Number 565 - Smokey Robinson
"Being With You"
As you can see to my left is Jonah Lomu, if your British, run now, especially if your surname is Splatt, i mean Platt. Yes its the World Cup (see MM Vol 1) and New Zealand is expected to win. So its nice that there are other writers now, takes the pressure off for sure. Poor ole Tez, lets hang our heads for a moment just for her, she is Australian & we all know it will be luck for them just to beat England. So sad. Not. Rugby World Cup is apparently the third most watched sporting event in the world, just falling short to Caber Tossing in Antarctica & Cross country needle stitching in Turkey! Go the ALL BLACKS! (By the way that's the name of out team. Plus we couldn't afford any honkies to play)
Robinson first crossed paths with Motown founder Berry Gordy, Jr., in the late '50s in Detroit. In retrospect, this may have been the most important meeting in both men's lives. Robinson needed a mentor and an outlet for his budding talents as a singer and songwriter; the ambitious Gordy needed someone with multi-faceted musical vision. Gordy encouraged and polished Robinson's songwriting in particular in the early days, in which the Miracles were one of many acts bridging the doo wop and early soul eras. Before solidifying their relationship with the embryonic Motown operation, the Miracles issued a few singles on the End and Chess labels, the most successful of which was "Got a Job." There was no national action for the Miracles until "Shop Around" in late 1960. Gordy withdrew the original single in favor of a faster, more fully produced version of the song; it made number two, doing much not only to establish the Miracles, but to establish the Motown label itself. The song also heralded many of the important elements of the Motown sound, with its gospel-ish interplay between lead and backup vocals, its rhythmic groove, and its blend of R&B and pop.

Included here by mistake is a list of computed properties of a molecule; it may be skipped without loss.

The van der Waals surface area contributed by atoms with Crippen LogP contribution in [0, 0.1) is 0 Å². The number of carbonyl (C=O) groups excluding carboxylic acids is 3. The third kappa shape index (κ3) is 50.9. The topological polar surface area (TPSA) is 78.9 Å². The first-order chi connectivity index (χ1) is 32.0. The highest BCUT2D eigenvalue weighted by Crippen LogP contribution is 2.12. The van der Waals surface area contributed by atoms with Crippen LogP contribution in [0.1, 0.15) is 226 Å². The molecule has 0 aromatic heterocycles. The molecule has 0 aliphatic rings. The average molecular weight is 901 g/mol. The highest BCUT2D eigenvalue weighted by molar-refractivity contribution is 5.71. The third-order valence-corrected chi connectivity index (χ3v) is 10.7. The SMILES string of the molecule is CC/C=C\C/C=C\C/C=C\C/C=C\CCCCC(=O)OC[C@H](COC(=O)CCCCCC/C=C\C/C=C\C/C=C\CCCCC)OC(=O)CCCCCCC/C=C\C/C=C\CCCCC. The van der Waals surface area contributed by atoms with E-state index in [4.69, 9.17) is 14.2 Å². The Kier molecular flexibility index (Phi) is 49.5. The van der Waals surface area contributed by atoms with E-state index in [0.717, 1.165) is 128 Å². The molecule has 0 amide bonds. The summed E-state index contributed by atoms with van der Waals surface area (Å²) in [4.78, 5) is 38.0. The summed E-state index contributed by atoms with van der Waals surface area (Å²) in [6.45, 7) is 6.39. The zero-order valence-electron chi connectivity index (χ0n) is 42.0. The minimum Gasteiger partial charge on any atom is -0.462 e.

While Robinson is most often thought of as a romantic balladeer, the Miracles were also capable of grinding out some excellent uptempo party tunes, particularly in their early days. "Mickey's Monkey" (which the group gave an athletically electrifying performance of in the 1964 T.A.M.I. Show movie), a 1963 Top Ten hit, is the most famous of these; there was also "Going to a Go-Go" and smaller hits like "I Gotta Dance to Keep from Crying." The 1962 Top Ten hit "You've Really Got a Hold on Me," however, was the key cut in forming Robinson's romantic persona, with its pleading, soaring vocals, exquisite melody, and carefully crafted lyrics. Bob Dylan was impressed enough by Robinson's facility for imaginative wordplay to dub him "America's greatest living poet" (a phrase which has possibly become the most quoted example of one rock giant praising another).
Surveying Robinson's achievements during the 1960s, one wonders if the man ever slept. While the Miracles were never Motown's biggest act at any given time, they were one of its very most consistent, entering the Top 40 25 times over the course of the decade. "I Second That Emotion," "The Love I Saw in You Was Just a Mirage," "The Tracks of My Tears," "Ooo Baby Baby," and "Baby, Baby Don't Cry" were some of their biggest singles, and usually represented Motown at its most sophisticated and urbane. Robinson also was extremely active at Motown as a songwriter and producer for other acts. The number one singles "My Guy" (Mary Wells) and "My Girl" (Temptations) were each Robinson songs and productions (the latter with fellow Miracle Ronnie White), and Robinson also did some excellent work with the Marvelettes and Marvin Gaye. He also toured with the Miracles, and started a family with the Miracles' female singer, Claudette Rogers, whom he married in 1964. Rogers stopped touring with the group in the mid-'60s, although she continued to sing on their records.